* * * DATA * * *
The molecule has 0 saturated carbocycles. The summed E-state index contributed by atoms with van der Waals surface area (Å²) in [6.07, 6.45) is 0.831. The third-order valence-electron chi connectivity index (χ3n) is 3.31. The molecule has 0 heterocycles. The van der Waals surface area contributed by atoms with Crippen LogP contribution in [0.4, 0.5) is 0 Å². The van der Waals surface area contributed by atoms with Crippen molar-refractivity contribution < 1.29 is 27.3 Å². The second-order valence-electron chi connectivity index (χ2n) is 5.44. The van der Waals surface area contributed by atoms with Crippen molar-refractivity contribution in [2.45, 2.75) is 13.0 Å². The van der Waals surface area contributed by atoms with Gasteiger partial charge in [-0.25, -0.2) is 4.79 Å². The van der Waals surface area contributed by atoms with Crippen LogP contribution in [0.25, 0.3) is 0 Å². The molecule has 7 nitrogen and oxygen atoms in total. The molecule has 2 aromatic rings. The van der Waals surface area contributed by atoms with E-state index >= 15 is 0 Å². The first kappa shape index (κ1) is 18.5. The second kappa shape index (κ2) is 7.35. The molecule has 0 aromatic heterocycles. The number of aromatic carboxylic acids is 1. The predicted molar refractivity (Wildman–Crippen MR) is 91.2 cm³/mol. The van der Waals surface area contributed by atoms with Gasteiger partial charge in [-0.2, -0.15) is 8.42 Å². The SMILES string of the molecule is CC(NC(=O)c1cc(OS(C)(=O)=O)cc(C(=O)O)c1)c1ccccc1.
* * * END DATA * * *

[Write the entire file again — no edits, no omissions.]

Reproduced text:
The molecule has 0 saturated carbocycles. The summed E-state index contributed by atoms with van der Waals surface area (Å²) in [6.07, 6.45) is 0.831. The third-order valence-electron chi connectivity index (χ3n) is 3.31. The molecule has 0 heterocycles. The van der Waals surface area contributed by atoms with Crippen LogP contribution in [0.4, 0.5) is 0 Å². The van der Waals surface area contributed by atoms with Crippen molar-refractivity contribution < 1.29 is 27.3 Å². The second-order valence-electron chi connectivity index (χ2n) is 5.44. The van der Waals surface area contributed by atoms with Crippen molar-refractivity contribution in [2.45, 2.75) is 13.0 Å². The van der Waals surface area contributed by atoms with Gasteiger partial charge in [-0.25, -0.2) is 4.79 Å². The van der Waals surface area contributed by atoms with Crippen LogP contribution in [0.25, 0.3) is 0 Å². The molecule has 7 nitrogen and oxygen atoms in total. The molecule has 2 aromatic rings. The van der Waals surface area contributed by atoms with E-state index >= 15 is 0 Å². The first kappa shape index (κ1) is 18.5. The second kappa shape index (κ2) is 7.35. The molecule has 0 aromatic heterocycles. The number of aromatic carboxylic acids is 1. The predicted molar refractivity (Wildman–Crippen MR) is 91.2 cm³/mol. The van der Waals surface area contributed by atoms with Gasteiger partial charge in [-0.2, -0.15) is 8.42 Å². The SMILES string of the molecule is CC(NC(=O)c1cc(OS(C)(=O)=O)cc(C(=O)O)c1)c1ccccc1.